Allegations of coercive control increased in Wiltshire during the the pandemic, with hundreds of cases logged. 

Women's Aid charity described coercive control, which is punishable by up to five years imprisonment, as a problem "at the heart of almost all domestic abuse".

Abusers can be jailed for subjecting a partner or family member to controlling behaviour such as isolating them, exploiting them financially, depriving them of basic needs, humiliating, frightening or threatening them.

READ MORE: 10 signs of coercive control within a relationship - and what the law says

Wiltshire police logged 295 allegations of coercive or controlling behaviour during 2020-2021, according to data published by the Office for National Statistics.

That was up from 245 the year before – and different figures suggest most cases will never reach a courtroom.

December marked the sixth anniversary of landmark legislation introduced to make coercive or controlling behaviour a criminal offence in England and Wales.

But only a "small minority of survivors" who experience such abuse will see justice done, according to charity Women's Aid.

Of the 354 cases closed by the force in Wiltshire during 2020-21, 95% were abandoned due to difficulties gathering evidence while just 15 ended with a suspect being charged or summonsed to court.

Cases of domestic abuse made up one in five crimes recorded by Wiltshire Police between March 2020-2021 according to figures from the Office of National Statistics.

During the first year of the pandemic, 34,000 allegations were reported to forces across England and Wales, with the number of recorded crimes rising by more than a third compared to around 25,000 in 2019-20, though data for that year excludes Greater Manchester Police.

Home Office figures show more than nine in 10 investigations closed nationally in 2020-21 were dropped due to evidential difficulties, while just 4% resulted in a charge or summons being issued.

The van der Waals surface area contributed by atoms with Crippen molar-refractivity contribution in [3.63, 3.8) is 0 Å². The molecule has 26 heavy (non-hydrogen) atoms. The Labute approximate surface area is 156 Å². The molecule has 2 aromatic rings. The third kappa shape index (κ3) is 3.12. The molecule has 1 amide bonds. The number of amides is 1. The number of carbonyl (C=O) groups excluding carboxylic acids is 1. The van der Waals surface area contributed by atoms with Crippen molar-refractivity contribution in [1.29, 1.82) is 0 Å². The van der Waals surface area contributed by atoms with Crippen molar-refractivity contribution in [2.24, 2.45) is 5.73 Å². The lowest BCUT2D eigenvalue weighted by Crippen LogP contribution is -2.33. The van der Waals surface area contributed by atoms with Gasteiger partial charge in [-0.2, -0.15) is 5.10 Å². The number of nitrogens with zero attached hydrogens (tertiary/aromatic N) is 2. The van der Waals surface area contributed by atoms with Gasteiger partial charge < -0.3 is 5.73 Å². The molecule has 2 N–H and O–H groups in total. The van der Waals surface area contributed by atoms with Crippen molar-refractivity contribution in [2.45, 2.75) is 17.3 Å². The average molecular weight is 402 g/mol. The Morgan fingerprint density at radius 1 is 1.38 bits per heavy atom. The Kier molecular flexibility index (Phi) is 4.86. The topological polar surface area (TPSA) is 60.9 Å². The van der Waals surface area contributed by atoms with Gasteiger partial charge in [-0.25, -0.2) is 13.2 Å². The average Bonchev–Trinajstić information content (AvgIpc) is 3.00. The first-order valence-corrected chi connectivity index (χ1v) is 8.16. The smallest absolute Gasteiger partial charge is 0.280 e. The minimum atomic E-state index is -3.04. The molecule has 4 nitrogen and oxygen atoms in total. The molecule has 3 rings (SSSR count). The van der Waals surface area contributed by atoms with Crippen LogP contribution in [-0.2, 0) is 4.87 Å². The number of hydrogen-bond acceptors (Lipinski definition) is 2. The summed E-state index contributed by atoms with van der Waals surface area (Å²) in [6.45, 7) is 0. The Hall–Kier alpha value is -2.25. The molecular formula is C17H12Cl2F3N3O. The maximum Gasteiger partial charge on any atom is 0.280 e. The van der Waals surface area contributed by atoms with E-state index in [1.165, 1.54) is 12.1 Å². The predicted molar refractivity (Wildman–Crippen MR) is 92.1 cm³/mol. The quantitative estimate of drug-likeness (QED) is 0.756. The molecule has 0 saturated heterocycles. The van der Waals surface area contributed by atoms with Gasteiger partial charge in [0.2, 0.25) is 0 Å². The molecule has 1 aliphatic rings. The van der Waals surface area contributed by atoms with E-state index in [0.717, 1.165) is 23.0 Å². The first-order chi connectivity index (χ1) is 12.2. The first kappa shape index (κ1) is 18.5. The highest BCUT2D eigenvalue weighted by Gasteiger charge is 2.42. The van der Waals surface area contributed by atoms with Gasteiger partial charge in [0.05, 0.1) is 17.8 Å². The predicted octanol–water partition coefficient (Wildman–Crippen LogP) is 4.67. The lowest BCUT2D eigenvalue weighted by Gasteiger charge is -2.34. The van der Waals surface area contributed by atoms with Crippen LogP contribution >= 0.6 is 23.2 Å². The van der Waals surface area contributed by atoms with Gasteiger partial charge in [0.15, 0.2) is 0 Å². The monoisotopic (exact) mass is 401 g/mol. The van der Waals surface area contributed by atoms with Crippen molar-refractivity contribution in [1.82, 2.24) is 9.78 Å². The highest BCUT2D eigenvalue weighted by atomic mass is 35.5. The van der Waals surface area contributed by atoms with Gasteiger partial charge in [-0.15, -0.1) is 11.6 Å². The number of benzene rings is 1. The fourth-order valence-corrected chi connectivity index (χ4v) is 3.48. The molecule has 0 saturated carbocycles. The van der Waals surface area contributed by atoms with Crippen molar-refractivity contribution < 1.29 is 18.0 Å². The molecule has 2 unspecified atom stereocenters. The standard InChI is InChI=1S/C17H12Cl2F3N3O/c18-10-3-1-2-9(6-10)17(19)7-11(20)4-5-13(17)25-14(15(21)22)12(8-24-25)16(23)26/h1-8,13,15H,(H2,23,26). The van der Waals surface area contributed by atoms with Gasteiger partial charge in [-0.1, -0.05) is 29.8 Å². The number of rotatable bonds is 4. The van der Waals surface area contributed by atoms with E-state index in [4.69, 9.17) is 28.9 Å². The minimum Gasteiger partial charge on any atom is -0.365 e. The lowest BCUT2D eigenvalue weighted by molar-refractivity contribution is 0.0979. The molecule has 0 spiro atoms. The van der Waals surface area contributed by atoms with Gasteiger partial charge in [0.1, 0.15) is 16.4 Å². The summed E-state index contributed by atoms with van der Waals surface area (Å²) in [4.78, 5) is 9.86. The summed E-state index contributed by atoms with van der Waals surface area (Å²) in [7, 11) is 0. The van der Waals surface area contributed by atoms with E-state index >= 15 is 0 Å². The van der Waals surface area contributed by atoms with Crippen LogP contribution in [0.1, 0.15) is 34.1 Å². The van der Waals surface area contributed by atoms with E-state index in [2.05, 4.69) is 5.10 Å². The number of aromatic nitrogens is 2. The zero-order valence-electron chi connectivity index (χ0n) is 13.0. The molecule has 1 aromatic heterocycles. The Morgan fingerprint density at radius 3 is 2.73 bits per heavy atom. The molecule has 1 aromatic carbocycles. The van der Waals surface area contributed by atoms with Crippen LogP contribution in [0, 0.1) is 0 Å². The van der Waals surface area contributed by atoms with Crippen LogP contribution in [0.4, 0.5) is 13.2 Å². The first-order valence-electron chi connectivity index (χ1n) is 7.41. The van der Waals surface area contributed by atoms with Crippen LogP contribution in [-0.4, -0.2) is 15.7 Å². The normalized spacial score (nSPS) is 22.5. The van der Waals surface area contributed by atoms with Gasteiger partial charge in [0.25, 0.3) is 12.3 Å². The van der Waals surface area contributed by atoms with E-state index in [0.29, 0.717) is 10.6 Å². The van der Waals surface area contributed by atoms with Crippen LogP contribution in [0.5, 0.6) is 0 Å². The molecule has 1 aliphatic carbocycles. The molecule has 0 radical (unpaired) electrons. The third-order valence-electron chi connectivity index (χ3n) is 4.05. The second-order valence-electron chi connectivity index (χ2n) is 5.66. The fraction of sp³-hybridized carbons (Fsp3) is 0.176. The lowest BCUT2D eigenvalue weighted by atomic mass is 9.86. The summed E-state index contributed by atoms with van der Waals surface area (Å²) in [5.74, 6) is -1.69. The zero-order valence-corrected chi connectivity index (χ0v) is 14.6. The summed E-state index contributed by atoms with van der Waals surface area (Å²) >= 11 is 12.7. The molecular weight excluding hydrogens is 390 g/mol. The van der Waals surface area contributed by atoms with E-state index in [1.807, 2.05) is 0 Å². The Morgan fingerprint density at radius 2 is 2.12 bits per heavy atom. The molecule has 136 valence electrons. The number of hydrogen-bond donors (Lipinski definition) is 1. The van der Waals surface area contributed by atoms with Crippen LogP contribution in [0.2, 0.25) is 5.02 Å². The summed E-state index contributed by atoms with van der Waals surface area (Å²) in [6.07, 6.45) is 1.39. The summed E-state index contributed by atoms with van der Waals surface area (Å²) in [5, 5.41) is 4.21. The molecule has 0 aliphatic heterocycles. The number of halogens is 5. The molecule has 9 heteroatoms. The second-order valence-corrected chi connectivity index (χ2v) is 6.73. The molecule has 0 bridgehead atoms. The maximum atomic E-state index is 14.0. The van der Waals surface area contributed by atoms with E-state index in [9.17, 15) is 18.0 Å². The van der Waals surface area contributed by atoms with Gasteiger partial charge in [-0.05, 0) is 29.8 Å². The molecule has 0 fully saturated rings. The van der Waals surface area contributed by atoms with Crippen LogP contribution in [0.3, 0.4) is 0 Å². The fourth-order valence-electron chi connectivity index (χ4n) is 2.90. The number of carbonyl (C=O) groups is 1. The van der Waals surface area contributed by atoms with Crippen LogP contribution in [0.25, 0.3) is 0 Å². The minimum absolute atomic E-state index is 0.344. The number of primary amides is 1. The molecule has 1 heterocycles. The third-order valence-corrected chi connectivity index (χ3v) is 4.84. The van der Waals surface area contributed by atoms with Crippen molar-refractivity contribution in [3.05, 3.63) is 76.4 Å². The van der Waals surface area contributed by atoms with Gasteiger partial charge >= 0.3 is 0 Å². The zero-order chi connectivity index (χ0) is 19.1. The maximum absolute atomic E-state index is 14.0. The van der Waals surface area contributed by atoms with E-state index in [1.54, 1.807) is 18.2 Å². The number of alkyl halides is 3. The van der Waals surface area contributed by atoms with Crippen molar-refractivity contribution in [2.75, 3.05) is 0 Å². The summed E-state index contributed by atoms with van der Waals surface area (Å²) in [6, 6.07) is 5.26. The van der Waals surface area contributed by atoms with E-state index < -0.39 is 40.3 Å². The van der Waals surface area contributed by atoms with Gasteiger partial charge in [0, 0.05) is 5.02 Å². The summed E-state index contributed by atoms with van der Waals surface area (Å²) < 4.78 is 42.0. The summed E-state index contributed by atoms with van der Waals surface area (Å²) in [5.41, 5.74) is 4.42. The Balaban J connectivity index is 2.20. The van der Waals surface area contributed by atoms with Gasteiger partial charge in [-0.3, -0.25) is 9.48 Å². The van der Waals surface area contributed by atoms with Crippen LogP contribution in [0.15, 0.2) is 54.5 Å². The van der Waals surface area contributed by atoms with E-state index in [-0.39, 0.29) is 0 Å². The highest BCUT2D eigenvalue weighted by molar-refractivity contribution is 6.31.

Charge rates differed significantly between police force areas and were highest in South Wales, where 14% of cases resulted in a charge or summons and lowest in North Wales, where just 1% of cases did.

In some cases, prosecutors and investigators may close a coercive control investigation but continue to pursue other offences linked to the case.

Isabelle Younane, head of policy, campaigns and public affairs at Women's Aid, called for consistency between forces and said it is vital all police officers and prosecutors understand the nature and "damaging, lifelong impact" of coercive control.

She added: “Survivors need, and deserve, a consistent response to their experiences of abuse."

"It is a matter of urgency for the Government to invest in multi-agency and partnership working across services."

On the high domestic abuse figures in the county, Wiltshire Police and Crime Commissioner Philip Wilkinson said: “It is difficult enough for victims and survivors of domestic abuse to report, but this was compounded by the various lockdown restrictions meaning there will have been many more victims suffering in silence.

“At the heart of the work my office delivers is the commissioning of specialist support services for the victims affected by crimes, and that includes victims who report to the police, and those who don’t.”

A spokesman for the National Police Chiefs' Council said the response to the complex problem had improved in recent years but acknowledged the need for better understanding across the justice system.

He said officers sought to safeguard victims and build cases where reported incidents meet the requirements to be considered a crime but not the threshold for arrest or prosecution.

A Home Office spokeswoman said the Government is acting to tackle the "particularly insidious" form of domestic abuse and will publish its Domestic Abuse Strategy this year.

She said police forces are expected to take allegations seriously, adding: "The increase in reporting of these crimes shows the improvements the police have made, with victims more willing to come forward."

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